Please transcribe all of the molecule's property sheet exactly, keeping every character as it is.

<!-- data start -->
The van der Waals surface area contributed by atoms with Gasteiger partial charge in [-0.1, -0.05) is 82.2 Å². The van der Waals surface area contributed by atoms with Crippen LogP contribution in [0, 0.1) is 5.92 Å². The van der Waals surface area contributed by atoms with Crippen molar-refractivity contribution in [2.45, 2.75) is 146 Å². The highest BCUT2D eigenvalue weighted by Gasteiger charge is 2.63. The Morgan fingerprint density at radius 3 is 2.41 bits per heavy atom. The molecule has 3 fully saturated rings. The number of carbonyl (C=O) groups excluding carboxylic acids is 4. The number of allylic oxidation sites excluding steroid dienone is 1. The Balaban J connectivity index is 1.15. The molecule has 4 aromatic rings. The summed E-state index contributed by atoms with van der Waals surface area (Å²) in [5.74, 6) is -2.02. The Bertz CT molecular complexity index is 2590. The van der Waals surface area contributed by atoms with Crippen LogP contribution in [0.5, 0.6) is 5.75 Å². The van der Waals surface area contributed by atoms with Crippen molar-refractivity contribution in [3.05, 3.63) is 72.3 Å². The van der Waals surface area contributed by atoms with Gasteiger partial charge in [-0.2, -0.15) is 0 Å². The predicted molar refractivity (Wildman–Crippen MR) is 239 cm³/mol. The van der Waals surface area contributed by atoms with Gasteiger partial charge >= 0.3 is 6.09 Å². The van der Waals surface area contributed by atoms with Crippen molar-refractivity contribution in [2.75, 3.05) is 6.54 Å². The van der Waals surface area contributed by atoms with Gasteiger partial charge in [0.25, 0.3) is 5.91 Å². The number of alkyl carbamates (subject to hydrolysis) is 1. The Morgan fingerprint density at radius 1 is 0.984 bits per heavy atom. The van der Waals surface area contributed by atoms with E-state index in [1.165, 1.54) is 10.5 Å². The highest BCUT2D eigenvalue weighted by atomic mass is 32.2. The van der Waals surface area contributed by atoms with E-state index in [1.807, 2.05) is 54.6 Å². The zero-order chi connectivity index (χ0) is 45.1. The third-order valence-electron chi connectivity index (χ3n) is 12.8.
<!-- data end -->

The van der Waals surface area contributed by atoms with Gasteiger partial charge in [-0.1, -0.05) is 82.2 Å². The van der Waals surface area contributed by atoms with Crippen LogP contribution in [0, 0.1) is 5.92 Å². The van der Waals surface area contributed by atoms with Crippen molar-refractivity contribution in [2.45, 2.75) is 146 Å². The highest BCUT2D eigenvalue weighted by Gasteiger charge is 2.63. The Morgan fingerprint density at radius 3 is 2.41 bits per heavy atom. The molecule has 3 fully saturated rings. The number of carbonyl (C=O) groups excluding carboxylic acids is 4. The number of allylic oxidation sites excluding steroid dienone is 1. The Balaban J connectivity index is 1.15. The molecule has 4 aromatic rings. The summed E-state index contributed by atoms with van der Waals surface area (Å²) in [5.74, 6) is -2.02. The Bertz CT molecular complexity index is 2590. The van der Waals surface area contributed by atoms with Crippen LogP contribution in [0.5, 0.6) is 5.75 Å². The van der Waals surface area contributed by atoms with Crippen molar-refractivity contribution in [3.05, 3.63) is 72.3 Å². The van der Waals surface area contributed by atoms with Gasteiger partial charge in [-0.2, -0.15) is 0 Å². The predicted molar refractivity (Wildman–Crippen MR) is 239 cm³/mol. The van der Waals surface area contributed by atoms with Gasteiger partial charge >= 0.3 is 6.09 Å². The van der Waals surface area contributed by atoms with Crippen molar-refractivity contribution in [2.75, 3.05) is 6.54 Å². The van der Waals surface area contributed by atoms with Gasteiger partial charge in [0.25, 0.3) is 5.91 Å². The number of alkyl carbamates (subject to hydrolysis) is 1. The Morgan fingerprint density at radius 1 is 0.984 bits per heavy atom. The van der Waals surface area contributed by atoms with E-state index in [1.165, 1.54) is 10.5 Å². The highest BCUT2D eigenvalue weighted by atomic mass is 32.2. The van der Waals surface area contributed by atoms with E-state index in [1.807, 2.05) is 54.6 Å². The zero-order chi connectivity index (χ0) is 45.1. The third-order valence-electron chi connectivity index (χ3n) is 12.8.